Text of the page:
The new garden room extension and other elements are combined to provide private, secure and contemplative areas both internally and externally. It is likely that prospective future occupants may be car owners and we have incorporated hard standing as part of the integrated garden design.

The garden room kit of parts proposes a bin/bicycle storage module and also incorporates a planter tub module in galvanized steel, within which we would propose to plant medium sized trees. The existing bland landscape could be economically and simply enhanced by the introduction of just one tree per garden providing colour and visual interest. A landscape designer has suggested that trees such as Prunus Autumnalis (Winter Flowering Cherry), Acer Davidii Griseum (Paper Bark Maple) or Betula Jacquemontii (Silver Birch) would grow well in this location.

On the front of the existing dwellings, minor alterations to the façade to provide new glazed patio doors and a reworked ‘porch’. Again, this has been considered in the context of access to the gardens and we believe that by introducing a more transparent connection to the outside of individual dwellings combined with simple methods of enclosure, gardens could become a significant amenity for residents providing vibrancy, colour and individuality in the streetscape, and with associated health benefits that are difficult to quantify in monetary terms.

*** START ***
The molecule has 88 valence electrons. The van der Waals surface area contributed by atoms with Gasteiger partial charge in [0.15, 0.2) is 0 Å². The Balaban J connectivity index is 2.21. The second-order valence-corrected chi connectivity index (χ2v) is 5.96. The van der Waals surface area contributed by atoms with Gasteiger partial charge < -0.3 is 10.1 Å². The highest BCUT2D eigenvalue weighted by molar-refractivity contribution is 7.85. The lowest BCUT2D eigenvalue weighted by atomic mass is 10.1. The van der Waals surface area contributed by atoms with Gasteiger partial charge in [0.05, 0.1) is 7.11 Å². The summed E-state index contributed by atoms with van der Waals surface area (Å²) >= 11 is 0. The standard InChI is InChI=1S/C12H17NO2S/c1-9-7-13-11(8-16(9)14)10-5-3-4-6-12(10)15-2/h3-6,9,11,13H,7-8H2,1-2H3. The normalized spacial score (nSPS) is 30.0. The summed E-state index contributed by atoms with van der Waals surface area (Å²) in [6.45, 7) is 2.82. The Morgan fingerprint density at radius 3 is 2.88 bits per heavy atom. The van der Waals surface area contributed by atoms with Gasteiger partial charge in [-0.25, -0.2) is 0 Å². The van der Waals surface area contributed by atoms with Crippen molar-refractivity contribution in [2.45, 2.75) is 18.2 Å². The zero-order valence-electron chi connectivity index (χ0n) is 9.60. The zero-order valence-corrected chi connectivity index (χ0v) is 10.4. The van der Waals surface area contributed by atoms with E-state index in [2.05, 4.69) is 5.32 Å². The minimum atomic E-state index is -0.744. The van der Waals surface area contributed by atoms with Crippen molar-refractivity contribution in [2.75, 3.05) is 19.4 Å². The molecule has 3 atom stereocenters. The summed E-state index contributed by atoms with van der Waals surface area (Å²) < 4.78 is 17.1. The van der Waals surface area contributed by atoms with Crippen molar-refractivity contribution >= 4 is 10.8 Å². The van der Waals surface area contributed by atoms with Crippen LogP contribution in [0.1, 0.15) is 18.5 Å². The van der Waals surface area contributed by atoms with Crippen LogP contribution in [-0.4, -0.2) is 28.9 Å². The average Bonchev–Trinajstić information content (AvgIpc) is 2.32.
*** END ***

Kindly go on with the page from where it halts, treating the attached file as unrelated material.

Green credentials

The entire design seeks to incorporate sustainable and energy saving products and methods of construction. The extension would be constructed utilising timber framed ‘off site’ prefabricated construction for walls, floor and roof and delivered as a ‘flat pack’ to site ready for immediate installation. The proposed foundation supports of lightweight steel piles take about two to three hours to install and do not require the “dig and dump” of traditional foundations. Individual extensions could be substantially completed within 10 to 14 days, with minimal disruption to occupants and neighbours


The timber structure meets modern house building standards. The multi layered construction provides a wall thickness of 200mm which is fully insulated with high performance ‘Warmcel 100’ natural cellulose fibre loose fill insulation including vapour control and membrane. Ventilated layers prevent the timbers from decay. The western red cedar cladding is naturally resistant to moisture, decay and insect damage. It is a sustainable timber from certified managed forests with a high durability as it lasts up to 40 years untreated and has high dimensional stability.

The flat and pitched roof areas of the garden room are finished with ultra-low maintenance organic ‘sedum’ plants which reduce visual impact, absorb rainwater reducing the impact of run off on the storm water drainage system and the likelihood of local flooding, provide biodiversity of wildlife, provide cooling in summer and improved insulation in winter.

Internal walls are made from premium-grade birch plywood while the double glazed pivot windows incorporate Pilkington’s ‘Low E’ glass and argon filled cavity with high-performance, Scandinavian pine frames using inbuilt trickle ventilation. The extensions have underfloor heating.